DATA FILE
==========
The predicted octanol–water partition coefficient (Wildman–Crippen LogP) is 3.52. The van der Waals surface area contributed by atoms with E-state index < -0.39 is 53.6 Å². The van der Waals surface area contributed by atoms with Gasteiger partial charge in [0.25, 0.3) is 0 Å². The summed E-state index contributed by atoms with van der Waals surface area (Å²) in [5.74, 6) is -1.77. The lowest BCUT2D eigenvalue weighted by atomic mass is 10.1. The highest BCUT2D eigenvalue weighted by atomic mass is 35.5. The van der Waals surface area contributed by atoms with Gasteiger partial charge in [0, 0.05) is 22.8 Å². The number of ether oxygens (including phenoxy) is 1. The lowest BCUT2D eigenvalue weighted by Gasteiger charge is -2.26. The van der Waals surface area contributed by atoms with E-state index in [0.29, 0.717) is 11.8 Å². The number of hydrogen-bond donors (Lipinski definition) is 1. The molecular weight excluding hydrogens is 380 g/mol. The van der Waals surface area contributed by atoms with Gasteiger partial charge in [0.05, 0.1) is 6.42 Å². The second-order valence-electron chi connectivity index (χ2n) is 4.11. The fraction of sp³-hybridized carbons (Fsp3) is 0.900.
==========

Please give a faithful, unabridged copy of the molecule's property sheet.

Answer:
The predicted octanol–water partition coefficient (Wildman–Crippen LogP) is 3.52. The van der Waals surface area contributed by atoms with E-state index < -0.39 is 53.6 Å². The van der Waals surface area contributed by atoms with Gasteiger partial charge in [0.25, 0.3) is 0 Å². The summed E-state index contributed by atoms with van der Waals surface area (Å²) in [5.74, 6) is -1.77. The lowest BCUT2D eigenvalue weighted by atomic mass is 10.1. The highest BCUT2D eigenvalue weighted by atomic mass is 35.5. The van der Waals surface area contributed by atoms with Gasteiger partial charge in [0, 0.05) is 22.8 Å². The number of ether oxygens (including phenoxy) is 1. The lowest BCUT2D eigenvalue weighted by Gasteiger charge is -2.26. The van der Waals surface area contributed by atoms with E-state index in [0.29, 0.717) is 11.8 Å². The number of hydrogen-bond donors (Lipinski definition) is 1. The molecular weight excluding hydrogens is 380 g/mol. The van der Waals surface area contributed by atoms with Gasteiger partial charge in [0.05, 0.1) is 6.42 Å². The second-order valence-electron chi connectivity index (χ2n) is 4.11. The fraction of sp³-hybridized carbons (Fsp3) is 0.900.